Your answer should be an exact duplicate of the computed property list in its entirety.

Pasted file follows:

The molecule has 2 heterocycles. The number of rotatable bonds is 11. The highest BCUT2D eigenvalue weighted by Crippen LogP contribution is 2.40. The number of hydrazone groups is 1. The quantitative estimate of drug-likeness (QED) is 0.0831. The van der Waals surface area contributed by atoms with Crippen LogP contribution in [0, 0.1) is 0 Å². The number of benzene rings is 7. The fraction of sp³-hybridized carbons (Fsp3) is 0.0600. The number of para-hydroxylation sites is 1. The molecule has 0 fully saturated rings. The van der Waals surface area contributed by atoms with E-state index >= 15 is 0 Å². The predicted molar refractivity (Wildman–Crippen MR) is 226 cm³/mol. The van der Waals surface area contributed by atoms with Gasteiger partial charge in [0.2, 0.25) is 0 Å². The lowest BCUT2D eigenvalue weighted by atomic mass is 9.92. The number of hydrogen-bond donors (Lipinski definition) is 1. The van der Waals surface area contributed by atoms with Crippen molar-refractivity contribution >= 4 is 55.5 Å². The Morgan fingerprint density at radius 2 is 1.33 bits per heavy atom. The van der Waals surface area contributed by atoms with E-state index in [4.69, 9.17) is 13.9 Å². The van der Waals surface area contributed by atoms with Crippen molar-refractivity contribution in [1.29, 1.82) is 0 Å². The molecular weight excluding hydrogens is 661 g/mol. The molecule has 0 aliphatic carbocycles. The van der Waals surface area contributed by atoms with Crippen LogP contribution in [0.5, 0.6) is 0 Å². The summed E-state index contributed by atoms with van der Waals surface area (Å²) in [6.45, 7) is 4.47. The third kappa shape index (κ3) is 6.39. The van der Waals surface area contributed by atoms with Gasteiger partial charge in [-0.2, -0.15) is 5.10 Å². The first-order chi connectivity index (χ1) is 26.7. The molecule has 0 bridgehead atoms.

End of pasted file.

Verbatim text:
The molecule has 2 heterocycles. The number of rotatable bonds is 11. The highest BCUT2D eigenvalue weighted by Crippen LogP contribution is 2.40. The number of hydrazone groups is 1. The quantitative estimate of drug-likeness (QED) is 0.0831. The van der Waals surface area contributed by atoms with Crippen LogP contribution in [0, 0.1) is 0 Å². The number of benzene rings is 7. The fraction of sp³-hybridized carbons (Fsp3) is 0.0600. The number of para-hydroxylation sites is 1. The molecule has 0 fully saturated rings. The van der Waals surface area contributed by atoms with E-state index >= 15 is 0 Å². The predicted molar refractivity (Wildman–Crippen MR) is 226 cm³/mol. The van der Waals surface area contributed by atoms with Gasteiger partial charge in [0.2, 0.25) is 0 Å². The lowest BCUT2D eigenvalue weighted by atomic mass is 9.92. The number of hydrogen-bond donors (Lipinski definition) is 1. The van der Waals surface area contributed by atoms with Crippen molar-refractivity contribution >= 4 is 55.5 Å². The Morgan fingerprint density at radius 2 is 1.33 bits per heavy atom. The van der Waals surface area contributed by atoms with E-state index in [4.69, 9.17) is 13.9 Å². The van der Waals surface area contributed by atoms with Crippen molar-refractivity contribution in [1.29, 1.82) is 0 Å². The molecular weight excluding hydrogens is 661 g/mol. The molecule has 0 aliphatic carbocycles. The van der Waals surface area contributed by atoms with Crippen LogP contribution in [0.5, 0.6) is 0 Å². The summed E-state index contributed by atoms with van der Waals surface area (Å²) in [6.45, 7) is 4.47. The third kappa shape index (κ3) is 6.39. The van der Waals surface area contributed by atoms with Gasteiger partial charge in [-0.2, -0.15) is 5.10 Å². The first-order chi connectivity index (χ1) is 26.7. The molecule has 0 bridgehead atoms.